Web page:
Judgement of Solomon

Rolf Koch roheko at MERKUR.NET
Mon Nov 1 09:47:24 UTC 1999

I have found two Solomon stories in Prakrit sources
which are dated about 500 AD.
Folktales not reflected in classical Sanskrit literature
are to be found to a certain part in
early and later Prakrit (Jain) sources.

John Brockington wrote:

> Naseem Hines asks about sources of the Judgement of Solomon story.
> Almost certainly the earliest recorded instance of this tale is Biblical (1 Kings
> 3:16-28); this may have been original, but could equally have been adapted from a
> current oral narrative.  The Biblical account entered Judaeo-Christian-Muslim tradition;
> whether it was first Hebrew or Arab cannot be determined.
> References to the story as a European (? Christian-derived) and Jewish folk-tale can be
> found in Stith Thompson's "Motif-Index of folk literature", motif J 1171.1 (cf. the
> extension in J 1171.2 'The divided bride' -- 3 claimants! and J 1171.4 -- mares and
> colt) supplemented by Antti Aarne's "Types of the folktale", type AT 926.
> An early Indic source of a similar but not identical motif, and set in a different
> story, is the Jataka tale translated by van Buitenen ("Tales of ancient India", p.168)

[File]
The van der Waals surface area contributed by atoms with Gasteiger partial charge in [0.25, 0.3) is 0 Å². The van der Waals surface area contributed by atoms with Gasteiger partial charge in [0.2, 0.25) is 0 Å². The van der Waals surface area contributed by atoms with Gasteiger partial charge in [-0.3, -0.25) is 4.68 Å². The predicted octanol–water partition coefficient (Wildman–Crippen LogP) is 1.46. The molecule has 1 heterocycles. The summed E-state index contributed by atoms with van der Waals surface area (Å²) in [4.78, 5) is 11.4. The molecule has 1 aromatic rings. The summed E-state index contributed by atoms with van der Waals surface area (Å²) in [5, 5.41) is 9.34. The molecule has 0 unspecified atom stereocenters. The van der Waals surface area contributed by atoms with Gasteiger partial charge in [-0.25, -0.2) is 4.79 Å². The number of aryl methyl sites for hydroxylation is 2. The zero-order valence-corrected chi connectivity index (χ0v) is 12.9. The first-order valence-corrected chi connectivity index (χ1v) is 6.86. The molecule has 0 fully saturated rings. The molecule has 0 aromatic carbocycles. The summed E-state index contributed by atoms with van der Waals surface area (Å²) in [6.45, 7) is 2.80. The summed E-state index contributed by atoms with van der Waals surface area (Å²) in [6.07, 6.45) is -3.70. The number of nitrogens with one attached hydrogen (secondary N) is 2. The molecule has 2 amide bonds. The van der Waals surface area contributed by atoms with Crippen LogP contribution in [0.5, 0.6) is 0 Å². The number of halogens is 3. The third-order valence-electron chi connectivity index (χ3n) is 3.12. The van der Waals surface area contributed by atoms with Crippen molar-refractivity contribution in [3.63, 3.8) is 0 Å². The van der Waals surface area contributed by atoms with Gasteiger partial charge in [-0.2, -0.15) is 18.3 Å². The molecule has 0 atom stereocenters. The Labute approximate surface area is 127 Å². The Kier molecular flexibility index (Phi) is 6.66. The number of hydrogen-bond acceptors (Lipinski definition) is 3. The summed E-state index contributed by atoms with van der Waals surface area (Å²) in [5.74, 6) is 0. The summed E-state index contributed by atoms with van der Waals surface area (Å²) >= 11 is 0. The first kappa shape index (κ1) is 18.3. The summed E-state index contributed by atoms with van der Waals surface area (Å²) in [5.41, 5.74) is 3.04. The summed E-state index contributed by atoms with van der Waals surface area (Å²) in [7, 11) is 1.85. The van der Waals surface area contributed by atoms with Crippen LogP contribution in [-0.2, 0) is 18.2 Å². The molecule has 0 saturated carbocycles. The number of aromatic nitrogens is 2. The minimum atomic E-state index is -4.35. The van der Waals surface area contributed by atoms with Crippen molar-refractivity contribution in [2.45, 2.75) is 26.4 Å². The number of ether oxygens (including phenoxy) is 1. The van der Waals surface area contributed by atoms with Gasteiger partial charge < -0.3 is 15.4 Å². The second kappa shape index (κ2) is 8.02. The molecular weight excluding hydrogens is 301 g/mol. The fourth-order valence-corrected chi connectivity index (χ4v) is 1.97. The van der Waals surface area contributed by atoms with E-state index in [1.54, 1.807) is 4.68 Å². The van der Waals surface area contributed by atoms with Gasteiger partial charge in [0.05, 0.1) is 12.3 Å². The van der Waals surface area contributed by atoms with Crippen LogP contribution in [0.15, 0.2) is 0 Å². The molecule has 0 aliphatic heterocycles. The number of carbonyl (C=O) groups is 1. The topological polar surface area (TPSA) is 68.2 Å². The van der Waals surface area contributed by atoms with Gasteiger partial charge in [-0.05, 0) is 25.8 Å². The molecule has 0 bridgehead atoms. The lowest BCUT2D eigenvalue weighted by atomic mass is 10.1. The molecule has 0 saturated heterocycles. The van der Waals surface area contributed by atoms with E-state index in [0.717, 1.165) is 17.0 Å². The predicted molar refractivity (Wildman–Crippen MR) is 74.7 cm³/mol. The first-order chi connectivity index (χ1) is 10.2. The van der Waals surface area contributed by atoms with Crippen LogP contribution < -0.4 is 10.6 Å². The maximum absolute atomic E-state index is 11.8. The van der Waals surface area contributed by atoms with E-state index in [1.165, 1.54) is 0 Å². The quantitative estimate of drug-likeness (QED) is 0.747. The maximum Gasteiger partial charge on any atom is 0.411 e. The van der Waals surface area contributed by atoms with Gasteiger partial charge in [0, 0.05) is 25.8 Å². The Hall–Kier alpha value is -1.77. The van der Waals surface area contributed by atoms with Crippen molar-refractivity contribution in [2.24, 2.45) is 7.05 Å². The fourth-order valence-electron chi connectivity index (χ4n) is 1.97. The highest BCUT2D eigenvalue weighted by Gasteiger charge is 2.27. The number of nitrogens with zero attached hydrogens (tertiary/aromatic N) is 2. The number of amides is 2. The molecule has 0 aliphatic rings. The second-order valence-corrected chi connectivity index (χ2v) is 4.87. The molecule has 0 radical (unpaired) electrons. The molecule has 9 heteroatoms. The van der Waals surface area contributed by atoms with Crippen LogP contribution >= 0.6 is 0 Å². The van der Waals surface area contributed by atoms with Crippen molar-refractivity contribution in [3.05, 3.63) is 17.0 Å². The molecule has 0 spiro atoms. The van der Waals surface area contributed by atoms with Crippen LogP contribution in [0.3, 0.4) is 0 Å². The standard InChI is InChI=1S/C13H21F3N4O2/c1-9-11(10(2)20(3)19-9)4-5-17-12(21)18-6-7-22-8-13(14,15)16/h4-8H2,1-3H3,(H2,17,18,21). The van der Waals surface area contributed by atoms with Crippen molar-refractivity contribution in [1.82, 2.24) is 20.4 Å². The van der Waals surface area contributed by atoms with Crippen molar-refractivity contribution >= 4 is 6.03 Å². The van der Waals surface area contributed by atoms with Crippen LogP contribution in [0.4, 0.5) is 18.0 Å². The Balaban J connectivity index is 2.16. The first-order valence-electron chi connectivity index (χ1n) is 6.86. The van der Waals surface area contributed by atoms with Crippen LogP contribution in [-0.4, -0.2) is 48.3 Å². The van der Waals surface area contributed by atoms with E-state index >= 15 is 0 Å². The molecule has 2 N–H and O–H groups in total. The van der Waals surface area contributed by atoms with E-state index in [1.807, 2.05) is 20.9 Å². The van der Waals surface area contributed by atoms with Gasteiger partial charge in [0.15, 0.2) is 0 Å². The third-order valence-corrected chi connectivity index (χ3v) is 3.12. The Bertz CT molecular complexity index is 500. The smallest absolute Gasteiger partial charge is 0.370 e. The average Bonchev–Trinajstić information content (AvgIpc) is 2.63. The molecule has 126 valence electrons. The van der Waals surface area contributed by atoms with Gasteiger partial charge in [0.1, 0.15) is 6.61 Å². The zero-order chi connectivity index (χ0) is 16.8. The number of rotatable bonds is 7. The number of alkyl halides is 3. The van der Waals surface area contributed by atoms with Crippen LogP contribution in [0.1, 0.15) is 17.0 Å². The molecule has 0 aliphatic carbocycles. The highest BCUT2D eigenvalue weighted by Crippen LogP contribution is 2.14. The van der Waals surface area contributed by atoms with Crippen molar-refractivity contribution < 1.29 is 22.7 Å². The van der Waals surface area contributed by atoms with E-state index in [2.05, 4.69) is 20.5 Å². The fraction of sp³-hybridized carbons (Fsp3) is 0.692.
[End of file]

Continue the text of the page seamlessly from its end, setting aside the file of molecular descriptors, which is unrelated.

> as 'Mahosadha's judgement'.  This may be an adaptation of the Solomon tale (or its
> source), or may have arisen independently as a fairly obvious illustration of the
> lengths to which a mother will go to protect her child -- a universal theme.
> Thompson's and Aarne's Indic references (detailed in Thompson and Balys, "Oral tales of
> India", and Thompson and Roberts, "Types of Indic oral tales"; no new references in
> Jason's "Supplement") are:
> J. Davidson, 'Folklore of Chitral', "The Indian Antiquary" 29: 249 (Kashmir)
> Sarah Davidson and Eleanor Phelps, 'Folk tales from New Goa, India', "Journal of
> American folklore" 50 :43-44 (Bombay)
> "North Indian Notes and Queries" 3: no.378 and 5: no.617 (Mirzapur, U.P.)
> G.R. Subramiah Pantulu, "Folklore of the Telugus" : 41 = "Ind. Antiq." 26: 111 no.18
> (Madras)
> (type 926C) "North Indian Notes and Queries" 4: no. 316 (Mirzapur, U.P.)
> (J 1171.4) J.H. Knowles, "Folk-tales of Kashmir": 255.
> At a fairly cursory glance, I have not found the variant you refer to in Ramanujan's
> "Folk tales from India"; please could you give me the reference?
> Many folk tales are common to South Asian and Arab traditions ('Aladdin' is perhaps the
> most famous), and determining the direction of spread -- if any -- is complex and
> hazardous.  The automatic assumption that international tales necessarily originated in
> India (which used to be popular) should be resisted!
> sent on her behalf by John Brockington
> Professor J. L. Brockington
> Sanskrit, School of Asian Studies
> University of Edinburgh
> 7-8 Buccleuch Place
> Edinburgh   EH8 9LW     U.K.
> tel: +131 650 4174
> fax: +131 651 1258

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